1006 McGowen St Houston TX United States 77002
Leon’s Lounge has been a favorite of Houston drinkers for decades and when it abruptly closed in late January it was a blow to the Bayou City bar scene.
This week plans for were made public for Leon’s Lounge, located in Midtown at 1006 McGowen, to return to Houston's nightlife under new management.
Duane Bradley, who owns The Davenport Lounge off Richmond near South Shepherd and another location in Clear Lake, announced that he and his business partner Jim DeFoyd have reached an agreement with Scarlett Yarborough, the owner of the Leon’s Lounge building and business name to reopen the bar.
If all goes to plan the bar should be open for business and slinging drinks on Sept. 1.
The bar closed in January after owner Scaarlett opted not renew the lease after five years of operation. Scarlett leased the bar and gave it a makeover that included new design, turntables and a stash of records and drinks a step or three above dive fare. It will reopened in October 2015 and featured live music and local guest DJs.
Since January Yarborough has mulled over various options for the future of the bar. As Houston’s oldest bar it has years of history inside its walls.
“I’m thrilled that Jim and Duane are both aboard,” says Scarlett Yarborough. “I wouldn’t have done it with anyone else.”
The bar is just about a decade older than she is, making it almost like an older sibling to her.
“These guys are great partners and really have an eye for history and nostalgia,” Yarborough says.
Bradley said Tuesday that he was excited to reopen Leon’s, a bar that he had frequently quite a bit over the years with friends.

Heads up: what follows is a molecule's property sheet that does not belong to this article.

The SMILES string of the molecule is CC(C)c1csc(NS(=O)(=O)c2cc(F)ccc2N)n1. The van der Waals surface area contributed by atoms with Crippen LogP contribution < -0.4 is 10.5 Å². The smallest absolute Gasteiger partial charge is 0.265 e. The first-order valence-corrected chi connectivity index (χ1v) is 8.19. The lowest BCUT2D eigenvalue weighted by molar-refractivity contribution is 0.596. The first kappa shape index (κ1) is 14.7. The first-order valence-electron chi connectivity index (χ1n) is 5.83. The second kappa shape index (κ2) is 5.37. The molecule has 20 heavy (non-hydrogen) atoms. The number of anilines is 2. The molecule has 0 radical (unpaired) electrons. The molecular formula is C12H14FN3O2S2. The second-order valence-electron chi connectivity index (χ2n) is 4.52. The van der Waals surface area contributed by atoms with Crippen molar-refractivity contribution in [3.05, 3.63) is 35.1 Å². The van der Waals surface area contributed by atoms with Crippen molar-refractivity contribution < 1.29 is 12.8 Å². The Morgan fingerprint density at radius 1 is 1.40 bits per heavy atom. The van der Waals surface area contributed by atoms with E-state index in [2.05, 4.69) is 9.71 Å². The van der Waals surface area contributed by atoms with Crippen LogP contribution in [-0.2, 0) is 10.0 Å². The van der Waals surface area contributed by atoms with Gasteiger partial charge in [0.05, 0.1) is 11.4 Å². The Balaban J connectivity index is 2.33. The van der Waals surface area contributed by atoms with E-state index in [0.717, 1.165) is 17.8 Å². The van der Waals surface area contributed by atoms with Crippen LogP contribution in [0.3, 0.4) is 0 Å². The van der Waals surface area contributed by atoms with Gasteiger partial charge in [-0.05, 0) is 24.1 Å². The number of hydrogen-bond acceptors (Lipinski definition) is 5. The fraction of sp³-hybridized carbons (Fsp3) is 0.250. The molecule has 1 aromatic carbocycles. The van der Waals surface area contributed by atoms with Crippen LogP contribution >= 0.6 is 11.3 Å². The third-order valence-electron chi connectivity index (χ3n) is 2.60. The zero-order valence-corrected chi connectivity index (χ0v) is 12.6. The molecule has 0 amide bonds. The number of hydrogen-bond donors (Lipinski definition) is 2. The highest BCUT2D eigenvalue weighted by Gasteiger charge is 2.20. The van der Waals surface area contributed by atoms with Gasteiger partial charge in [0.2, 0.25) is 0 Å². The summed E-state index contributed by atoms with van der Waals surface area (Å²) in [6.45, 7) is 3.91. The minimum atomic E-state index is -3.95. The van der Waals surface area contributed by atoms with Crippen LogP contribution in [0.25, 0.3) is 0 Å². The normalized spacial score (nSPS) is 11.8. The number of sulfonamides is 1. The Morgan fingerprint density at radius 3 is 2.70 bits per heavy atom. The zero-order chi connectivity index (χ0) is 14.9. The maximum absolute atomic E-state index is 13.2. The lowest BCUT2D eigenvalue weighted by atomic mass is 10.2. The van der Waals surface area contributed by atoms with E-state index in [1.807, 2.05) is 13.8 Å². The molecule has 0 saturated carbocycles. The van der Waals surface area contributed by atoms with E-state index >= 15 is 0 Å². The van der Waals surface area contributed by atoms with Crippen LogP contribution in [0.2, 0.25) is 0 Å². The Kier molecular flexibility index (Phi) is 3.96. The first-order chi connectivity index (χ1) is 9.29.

“We want to take it back to the best version of Leon’s, the era when Leon would have been operating it,” Bradley says. “We’re going to retile the floor, for starters, and we have a bunch of old pictures from the beginning of the bar’s life that we want to decorate with.”
“We won’t change a lot; we just want take it back to something lounge-y,” Bradley says.
The new-old Leon’s will serve simple, old-school cocktails according to Bradley. They won’t be serving food and there will be no TVs to be seen, he adds.
“I build my bars around conversation,” Bradley says. He expects it to dovetail nicely with the rest of the bars in the Midtown bar scene.
“People want good drinks and attention to detail,” he says. He expects to lean heavily into the local craft beer scene and serve various whiskies from around the country.
“We’re not competing with the craft cocktail folks, we’ll just have good drinks made right,” Bradley says.
The Leon’s Lounge that Bradley remembers best was when it was a dive bar in the purest sense of the term.
“I went there when it was seedy and rough,” Bradley says. “It was a sketchy place back when I was going.” He’s owned bars in Houston since the early ‘90s.
Yarborough’s favorite memories of the bar include her father, who died in late 1990, performing bar tricks and making random bets with patrons.
Yarborough’s father Leon originally bought the bar in 1947 soon after he returned home from World War II. He changed its name to Leon’s La Bomba. The name was later changed to Leon’s Lounge.
He was so good at gambling and playing cards that was able to raise money to buy the bar, his daughter says. At one point Leon was known locally as “The Mayor of McGowen” in fact.
DeFoyd himself used to play poker upstairs with the bar’s namesake, Bradley says, among other Houston luminaries.
At one point the front room of the bar was dominated by a large shuffle board. According to Yarborough the 1956 Texas state champion shuffleboard team practiced at the bar.
RELATED: La Carafe is rich with Texas history
Leon's retains the distinction of being Houston's oldest bar that wasn't a restaurant or ice house at birth.
West Alabama Ice House, on West Alabama of course, has been in operation since 1928, but it only serves beer and wine.
La Carafe, meanwhile, has been open since the '50s in Market Square but it happens to be housed in Houston's second-oldest building, previously a bakery among others things, which leads to some confusion. They serve beer and wine only.